CLEWISTON – Some “big kids” had big smiles on April 22 when they received free meals from area McDonald’s restaurants.
In appreciation for the healthcare workers, police officers, firefighters and paramedics who are committed to public health and safety, McDonald’s is offering free Thank You Meals, between April 22 and Tuesday, May 5, as a token of appreciation for their selfless service.
“We’re having fun with it,” said Steve Nisbet Jr., owner/operator for McDonald’s in Clewiston, Belle Glade, LaBelle and Indiantown. He said the meals are served in McDonald’s Happy Meal boxes, but do not include toys. Instead, each box includes a note of appreciation.
He said they have been rewarded with some big smiles when they hand out the meals.
Meals are available to those in uniform or who show a work ID identifying them as a health care professional or first responder.
The promotion is limited to one free meal per day per person.
“It’s fun to give them a Happy Meal box, it really is,” said Mr. Nisbet, who helped hand out some of the boxes Tuesday morning.
The current program is nationwide, but Mr. Nisbet’s stores in Hendry and Palm Beach counties participated in a similar local program before Easter.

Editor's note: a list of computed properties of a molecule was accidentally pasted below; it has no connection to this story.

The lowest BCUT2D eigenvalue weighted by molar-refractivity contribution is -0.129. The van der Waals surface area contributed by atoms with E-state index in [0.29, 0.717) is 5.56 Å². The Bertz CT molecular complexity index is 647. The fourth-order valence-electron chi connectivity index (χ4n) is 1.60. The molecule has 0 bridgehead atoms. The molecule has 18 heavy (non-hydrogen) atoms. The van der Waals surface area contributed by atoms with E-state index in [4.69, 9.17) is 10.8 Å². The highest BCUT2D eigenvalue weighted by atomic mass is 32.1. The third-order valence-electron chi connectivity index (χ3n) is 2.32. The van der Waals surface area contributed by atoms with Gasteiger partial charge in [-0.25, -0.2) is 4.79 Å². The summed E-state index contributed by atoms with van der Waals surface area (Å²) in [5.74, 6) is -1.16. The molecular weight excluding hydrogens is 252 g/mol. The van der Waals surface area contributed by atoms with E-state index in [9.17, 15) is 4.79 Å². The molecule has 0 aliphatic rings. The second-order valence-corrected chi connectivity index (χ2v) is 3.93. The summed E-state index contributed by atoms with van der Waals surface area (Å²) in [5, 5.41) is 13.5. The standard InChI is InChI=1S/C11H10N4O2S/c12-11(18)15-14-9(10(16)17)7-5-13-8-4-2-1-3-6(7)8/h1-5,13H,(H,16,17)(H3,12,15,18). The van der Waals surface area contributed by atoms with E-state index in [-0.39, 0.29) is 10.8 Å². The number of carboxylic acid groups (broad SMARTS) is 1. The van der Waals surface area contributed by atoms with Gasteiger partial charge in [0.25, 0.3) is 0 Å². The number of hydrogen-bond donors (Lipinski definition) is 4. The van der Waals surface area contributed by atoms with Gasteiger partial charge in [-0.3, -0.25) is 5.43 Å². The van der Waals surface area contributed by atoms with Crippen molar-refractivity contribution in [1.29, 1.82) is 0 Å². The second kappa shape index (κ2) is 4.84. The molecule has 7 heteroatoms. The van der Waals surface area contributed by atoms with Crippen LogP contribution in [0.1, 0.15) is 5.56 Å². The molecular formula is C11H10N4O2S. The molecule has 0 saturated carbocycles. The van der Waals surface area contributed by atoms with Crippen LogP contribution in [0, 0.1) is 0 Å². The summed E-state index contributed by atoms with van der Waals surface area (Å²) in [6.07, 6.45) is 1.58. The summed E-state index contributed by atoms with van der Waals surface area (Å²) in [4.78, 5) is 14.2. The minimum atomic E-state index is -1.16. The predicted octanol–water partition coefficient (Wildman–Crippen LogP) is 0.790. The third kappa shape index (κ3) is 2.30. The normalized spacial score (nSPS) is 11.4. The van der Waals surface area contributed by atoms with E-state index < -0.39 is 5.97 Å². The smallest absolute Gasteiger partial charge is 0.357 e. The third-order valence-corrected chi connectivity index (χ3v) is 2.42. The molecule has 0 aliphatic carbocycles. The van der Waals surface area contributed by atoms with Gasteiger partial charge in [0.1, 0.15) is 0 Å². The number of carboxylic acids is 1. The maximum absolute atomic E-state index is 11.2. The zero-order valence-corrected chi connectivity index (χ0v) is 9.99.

Thank You Meals will be available at no charge via drive thru or carry out at participating McDonald’s restaurants nationwide through May 5.
The Thank You Meal, available during breakfast, lunch or dinner, will feature a choice of sandwiches, drinks, and a side featuring fries or a hash brown, along with a note of appreciation.
Breakfast options include a choice of an Egg McMuffin®, Chicken McGriddles® or a bacon, egg and cheese biscuit. Meals also come with any size soft drink, tea or hot coffee and a hash brown.
Lunch and dinner options include a choice of a double cheeseburger, six-piece Chicken McNuggets® or a Filet-O-Fish®. Lunch and dinner meals come with any size soft drink, tea or hot coffee and small fries.
McDonald’s has implemented safety measures to ensure the well-being of its employees, in accordance with guidance issued by local and national health authorities including the CDC.
Mr. Nisbet said they have installed Plexiglas partitions at the counter and the drive thru. He said 90% or more of their business is drive thru, but the counter is still open for those who come on foot, or whose vehicles are too large for the drive thru. Marks on the floor help customers at the counter maintain proper social distancing. The dining areas in the stores are closed, he said. Meals are available “to go” only.
“Everybody is washing their hands and trying to stay safe,” he said.
Mr. Nisbet said when the governor starts to reopen the state, the restaurants will probably maintain social distancing rules. When dining rooms reopen, they will close off some of the tables to keep people separate.
He said employees and customers have been good about observing the new safety rules. The only complaint so far? Some of the first responders jokingly ask “where’s my toy?”